Capitalism? Socialism? Something Else?

Our Choice of a Socio-Economic System Determines About Everything


Something New for Agents of Reason – A Four Part Series

Well, We Do Pick Easy, Simple Topics Here, Don’t We?

 It’s summertime, so I thought, “What the heck! Let’s pick something easy to deal with. How about choosing a socio-economic system for the US going forward? That shouldn’t take more than a couple of weeks.”

 Kidding aside, this is a conversation going on in fits and starts around the country, and its one we need to have. We are likely to make decisions about this outside such conversations, through a myriad of policies and choices made by millions of individuals and families.

Still, the conversation counts. Times change, the world changes, systems change. If we fail to step back and take stock every so often, we tend to be surprised or disappointed in ways we might have avoided. So, at the very simplest, top-down level sort of view, this blog will make a stab at defining what we might wish to discuss and value.

I wish us luck.

 What are the Issues?

At the most fundamental level, our choices should resolve around deciding what system(s) give us the outcomes we most desire at the most reasonable costs. Which approaches are most sustainable and most capable of periodic corrections.

The matter of systems corrections is vital. All human systems (governments, economies, religions – all of them) are prone to error and corruption; let’s pay attention to which ones offer the best corrective prospects).

So, in an early summary, we are looking for best results and manageability. Does not seem too much to ask, eh?

Definitions Count – So Do Generations

 One of the challenges to such dialogue is how we define our terms. This tends to pivot around our personal experience and our preferences. Biases are killers in dealing with such issues.

Here is a good example.

If you are a senior citizen, most of your exposure to socialism has been watching it try to work under communist systems. Clearly a failed economic and social framework by any reasonable measure. When you hear “socialism,” this is the image that comes to mind for most of this generation.

If you are Generation X or Millennial, your life experience has been failed capitalism in the Great Recession, a technology bust, a housing bust, and crushing student debt. When you hear capitalism, you think selfishness and abuse of power. When you hear socialism, you might think of Scandinavia (spoiler alert – they are not actually socialist states), as you had no real experience in the Soviet era.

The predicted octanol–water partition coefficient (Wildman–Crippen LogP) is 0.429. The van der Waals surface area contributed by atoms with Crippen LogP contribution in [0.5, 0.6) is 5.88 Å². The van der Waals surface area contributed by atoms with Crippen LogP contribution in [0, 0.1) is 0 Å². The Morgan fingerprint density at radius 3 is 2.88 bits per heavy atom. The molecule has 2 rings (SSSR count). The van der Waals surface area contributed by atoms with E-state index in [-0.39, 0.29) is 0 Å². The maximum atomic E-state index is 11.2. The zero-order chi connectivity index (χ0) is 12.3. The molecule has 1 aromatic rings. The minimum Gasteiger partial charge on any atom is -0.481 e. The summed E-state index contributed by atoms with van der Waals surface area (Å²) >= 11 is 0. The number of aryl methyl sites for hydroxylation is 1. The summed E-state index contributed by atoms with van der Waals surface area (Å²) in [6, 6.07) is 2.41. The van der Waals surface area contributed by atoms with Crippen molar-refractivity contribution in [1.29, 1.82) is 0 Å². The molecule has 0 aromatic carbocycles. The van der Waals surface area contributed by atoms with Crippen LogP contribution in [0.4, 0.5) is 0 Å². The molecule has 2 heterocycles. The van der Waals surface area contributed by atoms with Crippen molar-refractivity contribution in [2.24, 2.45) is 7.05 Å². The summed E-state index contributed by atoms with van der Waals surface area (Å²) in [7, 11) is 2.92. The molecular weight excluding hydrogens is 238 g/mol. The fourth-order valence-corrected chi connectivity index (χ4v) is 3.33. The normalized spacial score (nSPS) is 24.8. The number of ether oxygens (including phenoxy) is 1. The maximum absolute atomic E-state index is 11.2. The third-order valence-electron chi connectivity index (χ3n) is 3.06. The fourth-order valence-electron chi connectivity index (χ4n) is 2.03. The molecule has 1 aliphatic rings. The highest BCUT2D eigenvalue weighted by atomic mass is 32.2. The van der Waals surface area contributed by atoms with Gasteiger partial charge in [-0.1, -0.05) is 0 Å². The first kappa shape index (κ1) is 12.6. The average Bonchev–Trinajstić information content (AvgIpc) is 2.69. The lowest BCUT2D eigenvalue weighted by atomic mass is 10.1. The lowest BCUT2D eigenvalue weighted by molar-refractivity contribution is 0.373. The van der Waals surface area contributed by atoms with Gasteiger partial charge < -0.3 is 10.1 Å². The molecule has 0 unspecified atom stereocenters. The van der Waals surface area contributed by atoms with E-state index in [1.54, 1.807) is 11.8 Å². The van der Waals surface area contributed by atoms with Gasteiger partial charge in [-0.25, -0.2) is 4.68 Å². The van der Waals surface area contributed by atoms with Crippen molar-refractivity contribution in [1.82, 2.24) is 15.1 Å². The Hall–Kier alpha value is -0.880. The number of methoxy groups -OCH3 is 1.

These are oversimplified examples, of course. I have friends in their 90s who believe strongly in socialism and friends in their 30s who are passionate capitalists. But you see the point. We tend to base wider assessments based solely on our own, narrow experiences. I hope this series might help us do a bit better than that. Because a lot depends on where we go as a nation.

Let’s Talk for The Next Couple of Weeks

We will take a couple of weeks of postings to have this conversation, along the following pattern:

Part I – Capitalism
Part II – Socialism
Part III – Social Democracy
Part IV – What Do we Want, America? And Why Do We Want “It?”

 The planning as of now is to do this over the next two weeks. Events may interrupt and spread it out a bit more, but I promise, no more than four sessions total starting with Part I.

Yes, we all just LOVE discussing economics 🙄, but we can only stand so much fun at one time.

First, a Helpful Image Analogy

 I find analogies and imagery to be powerful tools in helping us deal with complex subjects. You may have seen good examples of this in the general area of astronomy and astrophysics. The entirety of the life of the universe is compressed into one year.

We can all understand one year, whereas 15 billion years is a bit tough to contemplate. On this one-year scale, the earth has only been around a very short while and humanity only a few microseconds. Now we sort of understand the scale and relationships.

Let’s try something similar in reviewing our socio-economic choices.

Think of this as buying a vehicle. What assets are important? We certainly need a power source to provide movement. But we also need steering and brakes. How about safety features? Reliability? How would this vehicle handle a crash?

Is the system flexible and adaptable is it to our needs? How fuel efficient is it? Is the maintenance crew that will service it up to the task? We are largely talking about a “used vehicle,” here, so what’s its history of use/abuse?

We will try this model as we work through our options in the coming days. Should be fun. I really look forward to hearing your thoughts and reactions, too.

          Bill Clontz

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